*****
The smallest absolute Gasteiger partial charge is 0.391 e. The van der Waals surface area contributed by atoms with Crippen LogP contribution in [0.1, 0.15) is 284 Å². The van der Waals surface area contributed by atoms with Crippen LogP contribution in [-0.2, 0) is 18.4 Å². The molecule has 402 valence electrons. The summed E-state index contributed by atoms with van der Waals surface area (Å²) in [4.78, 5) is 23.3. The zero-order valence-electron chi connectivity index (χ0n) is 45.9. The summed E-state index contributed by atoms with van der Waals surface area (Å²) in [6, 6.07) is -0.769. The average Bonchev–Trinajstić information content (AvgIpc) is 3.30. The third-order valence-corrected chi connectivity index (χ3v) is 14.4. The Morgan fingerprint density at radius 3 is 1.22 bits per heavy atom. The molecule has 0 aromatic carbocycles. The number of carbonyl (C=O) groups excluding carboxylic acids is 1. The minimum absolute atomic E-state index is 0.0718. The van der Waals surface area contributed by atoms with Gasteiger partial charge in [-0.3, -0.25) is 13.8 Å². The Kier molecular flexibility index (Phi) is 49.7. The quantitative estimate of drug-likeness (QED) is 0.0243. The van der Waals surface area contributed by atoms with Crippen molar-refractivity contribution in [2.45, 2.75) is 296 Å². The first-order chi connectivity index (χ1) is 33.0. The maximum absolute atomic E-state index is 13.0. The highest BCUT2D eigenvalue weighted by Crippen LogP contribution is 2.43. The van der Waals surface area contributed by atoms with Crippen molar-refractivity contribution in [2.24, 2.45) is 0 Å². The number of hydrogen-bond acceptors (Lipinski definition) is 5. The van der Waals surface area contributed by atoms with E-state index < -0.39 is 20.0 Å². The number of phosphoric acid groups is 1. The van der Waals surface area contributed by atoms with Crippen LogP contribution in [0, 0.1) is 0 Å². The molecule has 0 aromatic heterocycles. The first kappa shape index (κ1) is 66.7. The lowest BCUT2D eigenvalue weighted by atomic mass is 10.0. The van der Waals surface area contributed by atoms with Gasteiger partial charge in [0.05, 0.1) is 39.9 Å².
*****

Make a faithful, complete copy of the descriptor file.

The smallest absolute Gasteiger partial charge is 0.391 e. The van der Waals surface area contributed by atoms with Crippen LogP contribution in [0.1, 0.15) is 284 Å². The van der Waals surface area contributed by atoms with Crippen LogP contribution in [-0.2, 0) is 18.4 Å². The molecule has 402 valence electrons. The summed E-state index contributed by atoms with van der Waals surface area (Å²) in [4.78, 5) is 23.3. The zero-order valence-electron chi connectivity index (χ0n) is 45.9. The summed E-state index contributed by atoms with van der Waals surface area (Å²) in [6, 6.07) is -0.769. The average Bonchev–Trinajstić information content (AvgIpc) is 3.30. The third-order valence-corrected chi connectivity index (χ3v) is 14.4. The Morgan fingerprint density at radius 3 is 1.22 bits per heavy atom. The molecule has 0 aromatic carbocycles. The number of carbonyl (C=O) groups excluding carboxylic acids is 1. The minimum absolute atomic E-state index is 0.0718. The van der Waals surface area contributed by atoms with Gasteiger partial charge in [-0.3, -0.25) is 13.8 Å². The Kier molecular flexibility index (Phi) is 49.7. The quantitative estimate of drug-likeness (QED) is 0.0243. The van der Waals surface area contributed by atoms with Crippen molar-refractivity contribution in [2.45, 2.75) is 296 Å². The first-order chi connectivity index (χ1) is 33.0. The maximum absolute atomic E-state index is 13.0. The highest BCUT2D eigenvalue weighted by Crippen LogP contribution is 2.43. The van der Waals surface area contributed by atoms with Crippen molar-refractivity contribution in [2.24, 2.45) is 0 Å². The number of hydrogen-bond acceptors (Lipinski definition) is 5. The van der Waals surface area contributed by atoms with E-state index < -0.39 is 20.0 Å². The number of phosphoric acid groups is 1. The van der Waals surface area contributed by atoms with Crippen LogP contribution in [0, 0.1) is 0 Å². The molecule has 0 aromatic heterocycles. The first kappa shape index (κ1) is 66.7. The lowest BCUT2D eigenvalue weighted by atomic mass is 10.0. The van der Waals surface area contributed by atoms with Gasteiger partial charge in [0.05, 0.1) is 39.9 Å².